The duty to accommodate is limited by the concept of undue hardship, which will examine the financial costs, any disruption of the collective agreement, problems of morale for co-workers, and the size and interchangeability of the workforce and operate. An employer is not required to completely exhaust their resources to accommodate, and there will be scrutiny of how much change is required for operational practices for the accommodation, and how this may disrupt work.

A unified approach has emerged, which recognizes that everyone has a role in developing religious accommodations in the workplace, including the employee. This modern approach examines whether a measure or policy is rationally connected to the job performance; whether a sincere belief exists that this measure or policy is necessary for legitimate work-related purposes; and whether or not it is impossible to accommodate an employee without undue hardship. Although this duty used to focus on the role of the employer exclusively, it now also looks at the conduct and role of the employee.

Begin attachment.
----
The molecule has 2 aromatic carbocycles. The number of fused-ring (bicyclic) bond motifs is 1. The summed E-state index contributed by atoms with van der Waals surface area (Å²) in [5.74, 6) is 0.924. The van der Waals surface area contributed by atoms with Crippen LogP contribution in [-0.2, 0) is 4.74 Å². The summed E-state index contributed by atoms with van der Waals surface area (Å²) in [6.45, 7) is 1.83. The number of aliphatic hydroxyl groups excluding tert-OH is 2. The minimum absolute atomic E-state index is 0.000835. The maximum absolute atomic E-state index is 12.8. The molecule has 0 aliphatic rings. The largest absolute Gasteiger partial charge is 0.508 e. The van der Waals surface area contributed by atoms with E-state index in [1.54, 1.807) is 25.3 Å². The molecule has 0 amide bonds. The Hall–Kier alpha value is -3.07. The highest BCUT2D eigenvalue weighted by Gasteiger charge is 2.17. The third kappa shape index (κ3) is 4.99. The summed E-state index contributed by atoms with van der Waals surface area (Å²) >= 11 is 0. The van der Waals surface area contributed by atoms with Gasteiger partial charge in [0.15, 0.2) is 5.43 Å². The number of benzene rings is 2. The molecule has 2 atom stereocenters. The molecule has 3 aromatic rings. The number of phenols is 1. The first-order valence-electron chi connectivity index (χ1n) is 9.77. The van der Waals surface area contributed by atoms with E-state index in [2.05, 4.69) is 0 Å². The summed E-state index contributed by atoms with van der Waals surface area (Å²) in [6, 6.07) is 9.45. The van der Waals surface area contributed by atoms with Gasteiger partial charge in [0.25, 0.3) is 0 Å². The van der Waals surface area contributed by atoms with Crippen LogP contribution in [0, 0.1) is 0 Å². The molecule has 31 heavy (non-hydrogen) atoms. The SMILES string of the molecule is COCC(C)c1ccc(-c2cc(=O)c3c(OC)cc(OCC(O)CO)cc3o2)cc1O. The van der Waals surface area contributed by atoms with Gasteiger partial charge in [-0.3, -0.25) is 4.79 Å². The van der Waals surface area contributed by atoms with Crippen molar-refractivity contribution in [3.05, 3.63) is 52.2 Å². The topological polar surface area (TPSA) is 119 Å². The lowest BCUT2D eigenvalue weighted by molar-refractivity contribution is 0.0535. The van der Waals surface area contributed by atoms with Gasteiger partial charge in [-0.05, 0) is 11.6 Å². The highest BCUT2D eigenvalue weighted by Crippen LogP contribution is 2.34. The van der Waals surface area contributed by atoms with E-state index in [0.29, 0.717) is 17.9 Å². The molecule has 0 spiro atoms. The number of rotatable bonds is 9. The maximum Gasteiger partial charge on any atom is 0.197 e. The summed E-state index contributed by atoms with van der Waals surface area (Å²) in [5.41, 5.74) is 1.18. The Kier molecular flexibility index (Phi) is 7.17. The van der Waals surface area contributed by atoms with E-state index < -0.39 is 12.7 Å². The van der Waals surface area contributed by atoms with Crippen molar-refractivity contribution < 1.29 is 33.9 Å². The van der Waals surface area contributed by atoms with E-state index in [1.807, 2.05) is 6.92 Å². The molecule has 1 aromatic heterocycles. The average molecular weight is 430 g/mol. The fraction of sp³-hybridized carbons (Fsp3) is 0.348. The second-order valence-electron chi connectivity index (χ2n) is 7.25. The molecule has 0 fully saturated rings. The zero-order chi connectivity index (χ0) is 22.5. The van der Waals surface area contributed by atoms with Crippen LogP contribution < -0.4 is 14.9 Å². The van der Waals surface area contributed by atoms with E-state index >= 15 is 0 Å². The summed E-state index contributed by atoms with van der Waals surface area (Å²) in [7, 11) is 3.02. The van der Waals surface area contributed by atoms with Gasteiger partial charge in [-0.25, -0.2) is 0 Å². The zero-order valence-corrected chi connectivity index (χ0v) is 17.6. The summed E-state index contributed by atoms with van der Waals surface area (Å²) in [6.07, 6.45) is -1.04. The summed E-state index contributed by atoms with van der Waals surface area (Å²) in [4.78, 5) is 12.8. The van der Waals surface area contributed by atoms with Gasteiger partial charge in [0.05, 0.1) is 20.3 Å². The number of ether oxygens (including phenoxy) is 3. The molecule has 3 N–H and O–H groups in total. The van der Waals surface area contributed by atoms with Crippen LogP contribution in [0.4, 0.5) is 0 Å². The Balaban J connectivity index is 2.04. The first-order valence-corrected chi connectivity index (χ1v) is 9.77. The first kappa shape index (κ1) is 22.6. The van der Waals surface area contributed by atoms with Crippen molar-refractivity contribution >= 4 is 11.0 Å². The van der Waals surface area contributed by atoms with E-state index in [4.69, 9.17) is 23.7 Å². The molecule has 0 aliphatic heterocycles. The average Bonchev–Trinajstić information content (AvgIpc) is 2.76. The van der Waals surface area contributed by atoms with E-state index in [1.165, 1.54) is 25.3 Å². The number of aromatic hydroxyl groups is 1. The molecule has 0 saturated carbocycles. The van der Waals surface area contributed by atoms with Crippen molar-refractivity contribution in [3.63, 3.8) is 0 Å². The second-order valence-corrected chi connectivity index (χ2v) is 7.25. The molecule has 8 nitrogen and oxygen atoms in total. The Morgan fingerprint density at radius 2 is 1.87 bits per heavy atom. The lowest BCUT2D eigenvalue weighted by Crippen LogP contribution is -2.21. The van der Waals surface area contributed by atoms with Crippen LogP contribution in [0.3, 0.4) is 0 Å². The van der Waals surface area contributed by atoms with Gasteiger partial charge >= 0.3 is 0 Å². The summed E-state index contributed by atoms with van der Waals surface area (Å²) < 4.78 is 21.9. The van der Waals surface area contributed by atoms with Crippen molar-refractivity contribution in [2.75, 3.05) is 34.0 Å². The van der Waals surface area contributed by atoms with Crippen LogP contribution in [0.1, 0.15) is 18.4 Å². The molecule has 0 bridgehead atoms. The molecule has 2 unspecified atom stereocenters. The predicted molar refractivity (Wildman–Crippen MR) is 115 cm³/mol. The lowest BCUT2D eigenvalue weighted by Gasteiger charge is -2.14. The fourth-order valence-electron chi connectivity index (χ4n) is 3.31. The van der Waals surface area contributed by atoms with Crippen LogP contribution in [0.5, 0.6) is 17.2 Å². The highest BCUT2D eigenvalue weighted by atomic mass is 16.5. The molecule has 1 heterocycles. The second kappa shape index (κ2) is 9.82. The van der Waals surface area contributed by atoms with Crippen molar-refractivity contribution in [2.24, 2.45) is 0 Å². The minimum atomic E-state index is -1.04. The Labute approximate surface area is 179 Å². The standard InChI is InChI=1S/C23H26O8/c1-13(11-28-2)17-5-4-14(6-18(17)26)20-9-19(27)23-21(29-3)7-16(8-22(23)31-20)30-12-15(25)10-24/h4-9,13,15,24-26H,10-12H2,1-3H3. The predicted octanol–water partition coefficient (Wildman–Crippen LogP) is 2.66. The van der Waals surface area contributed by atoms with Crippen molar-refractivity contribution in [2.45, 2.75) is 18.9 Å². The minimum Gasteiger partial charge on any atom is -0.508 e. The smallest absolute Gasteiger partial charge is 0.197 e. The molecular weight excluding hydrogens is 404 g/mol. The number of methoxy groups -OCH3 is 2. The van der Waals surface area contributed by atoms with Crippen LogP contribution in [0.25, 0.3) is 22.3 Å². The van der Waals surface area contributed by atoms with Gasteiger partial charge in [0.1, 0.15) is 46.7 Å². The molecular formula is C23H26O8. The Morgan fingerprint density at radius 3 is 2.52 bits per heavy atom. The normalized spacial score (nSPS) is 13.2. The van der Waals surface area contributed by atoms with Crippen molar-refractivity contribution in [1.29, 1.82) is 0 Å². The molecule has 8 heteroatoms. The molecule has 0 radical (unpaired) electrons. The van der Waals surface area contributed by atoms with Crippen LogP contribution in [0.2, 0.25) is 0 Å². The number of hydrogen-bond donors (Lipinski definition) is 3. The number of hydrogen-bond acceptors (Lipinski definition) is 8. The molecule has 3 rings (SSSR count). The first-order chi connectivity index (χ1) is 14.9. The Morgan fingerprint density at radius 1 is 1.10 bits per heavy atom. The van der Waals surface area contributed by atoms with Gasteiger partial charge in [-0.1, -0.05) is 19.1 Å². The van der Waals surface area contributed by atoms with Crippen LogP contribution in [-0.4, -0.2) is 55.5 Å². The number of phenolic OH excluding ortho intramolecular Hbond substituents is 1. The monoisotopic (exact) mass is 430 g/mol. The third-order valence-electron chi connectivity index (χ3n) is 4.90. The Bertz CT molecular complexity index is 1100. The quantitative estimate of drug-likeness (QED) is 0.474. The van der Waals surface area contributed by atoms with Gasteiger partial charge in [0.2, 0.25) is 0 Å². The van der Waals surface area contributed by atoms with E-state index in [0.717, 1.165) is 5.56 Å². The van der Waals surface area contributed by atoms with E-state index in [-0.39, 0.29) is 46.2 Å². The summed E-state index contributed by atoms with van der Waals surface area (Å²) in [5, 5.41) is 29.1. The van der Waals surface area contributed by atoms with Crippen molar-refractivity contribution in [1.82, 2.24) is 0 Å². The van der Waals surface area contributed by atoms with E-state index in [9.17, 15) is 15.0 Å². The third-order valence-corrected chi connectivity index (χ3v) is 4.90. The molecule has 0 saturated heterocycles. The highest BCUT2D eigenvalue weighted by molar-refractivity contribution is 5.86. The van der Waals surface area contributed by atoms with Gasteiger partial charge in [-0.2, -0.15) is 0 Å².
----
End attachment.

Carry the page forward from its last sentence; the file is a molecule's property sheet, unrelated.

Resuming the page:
For employers the appropriate risk management strategy is to be proactive and involve all of the parties, including the employee, the union and counsel, at a very early stage. Most employers only obtain legal advice once a dispute escalates, but the role of counsel, even if behind the scenes, can often help defuse situations. Relevant exceptions in legislation should be considered, especially for specific industries. The employer should focus on reasonableness, with the understanding that they may not always have to fully accommodate practices if they can show that considerable discussions and efforts were made to make reasonable accommodations. Employers should also fully utilize alternative dispute resolution mechanisms to help resolve disputes over religious accommodation.